Before he became Dr. Who, Peter Capaldi was probably best known as the foul-mouthed, irascible Malcolm Tucker, Director of Communications for the British Prime Minister on Armando Iannucci’s BBC television series The Thick of It. Having never seen the series, my introduction to Capaldi and Tucker came in 2009 with Iannucci’s In the Loop, a spin-off film that also works flawlessly as a stand-alone comedy. Capaldi spends much of the film in a state of apoplectic rage, snarling obscenities so fabulously devised that they almost resemble metaphysical poetry. Much of the film’s satirical humor derives from the contrasts between British government officials and their counterparts across the pond: Malcolm’s American crony, Linton Barwick (David Rasche), is a war-monger who hides his ruthlessness behind a thick layer of smarm (where Malcolm uses the word “fuck” as its own form of punctuation, Linton says things like “gosh darn it!” and uses dashes to spell out dirty words).
A pair of opportunistic war hawks, the two men are doubled by the laughably ineffectual Simon Foster (Tom Hollander), British Minister of International Development, and Karen Clarke (Mimi Kennedy), U.S. Assistant Secretary of State. Karen and Simon attempt to block Linton as he mounts a case for an Anglo-American invasion of a (never named) Middle Eastern country. But Karen’s efforts, strident as they are, are undone by Simon’s fatal wishy-washiness. Karen’s other would-be pacifist ally, General George Miller (James Gandolfini), also ends up bailing on her at the last minute.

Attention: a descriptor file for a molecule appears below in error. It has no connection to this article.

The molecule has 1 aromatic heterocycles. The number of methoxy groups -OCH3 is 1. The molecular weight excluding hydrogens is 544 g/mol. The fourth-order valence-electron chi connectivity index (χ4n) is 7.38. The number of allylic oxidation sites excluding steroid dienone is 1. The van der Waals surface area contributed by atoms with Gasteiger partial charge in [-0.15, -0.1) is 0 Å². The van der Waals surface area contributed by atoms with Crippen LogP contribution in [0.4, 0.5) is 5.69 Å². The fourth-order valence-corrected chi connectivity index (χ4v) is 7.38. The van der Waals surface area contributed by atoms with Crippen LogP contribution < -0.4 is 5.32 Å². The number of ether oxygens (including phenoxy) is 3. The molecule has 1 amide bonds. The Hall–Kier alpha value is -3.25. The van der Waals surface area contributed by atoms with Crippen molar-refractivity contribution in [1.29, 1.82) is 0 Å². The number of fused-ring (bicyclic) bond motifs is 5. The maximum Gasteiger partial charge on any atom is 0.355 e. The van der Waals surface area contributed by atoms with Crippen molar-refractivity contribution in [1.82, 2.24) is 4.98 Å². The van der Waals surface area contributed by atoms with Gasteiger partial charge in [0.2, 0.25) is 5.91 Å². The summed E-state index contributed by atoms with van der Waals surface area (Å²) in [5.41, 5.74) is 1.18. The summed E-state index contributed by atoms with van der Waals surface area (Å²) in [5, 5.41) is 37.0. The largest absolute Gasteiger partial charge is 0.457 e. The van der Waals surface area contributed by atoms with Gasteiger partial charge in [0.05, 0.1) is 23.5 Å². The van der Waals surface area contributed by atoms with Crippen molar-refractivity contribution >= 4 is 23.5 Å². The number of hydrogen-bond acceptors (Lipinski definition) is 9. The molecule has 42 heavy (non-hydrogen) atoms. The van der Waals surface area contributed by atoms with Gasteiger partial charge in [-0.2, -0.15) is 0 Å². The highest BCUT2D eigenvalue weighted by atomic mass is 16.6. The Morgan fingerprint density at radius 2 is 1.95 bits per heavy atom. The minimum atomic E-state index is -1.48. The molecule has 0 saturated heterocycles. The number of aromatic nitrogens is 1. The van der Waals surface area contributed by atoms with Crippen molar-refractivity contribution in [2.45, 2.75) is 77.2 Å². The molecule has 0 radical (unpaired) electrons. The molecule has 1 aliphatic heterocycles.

When In the Loop premiered it inspired comparisons to Dr. Strangelove; both films are black comedies in which geopolitical disaster is made to seem both inevitable and curiously attractive. The Mid-East invasion, like the atomic holocaust that provides the orgasmic climax to Dr. Strangelove, looms larger and larger with each attempt to avoid it, in the manner of two pedestrians who collide in spite of every effort to avoid doing so, as if drawn to each other by magnetic force. Foul-mouthed and cynical, Iannucci’s sensibility makes a welcome alternative to the patriotic earnestness of Aaron Sorkin’s The West Wing (an acknowledged inspiration for Iannucci’s HBO series Veep). In the Loop contains no inspiring speeches and no stirring French-horn music. It doesn’t even give us the satisfaction of seeing its “villains” shamed or its “heroes” taking comfort in the knowledge that, even if they haven’t won, they’re at least right. It ends with a sad, queasy-making scene in which the members of the anti-war faction are strong-armed into doctoring the one piece of intel that might have prevented the invasion. Linton and his band of sycophants are given the go-ahead; Karen retreats with her tail between her legs; Simon, having destroyed his career by sheer inaction, stands ruined; Malcolm, whose tenacity ensures that he will always end up on top, will live to curse another day.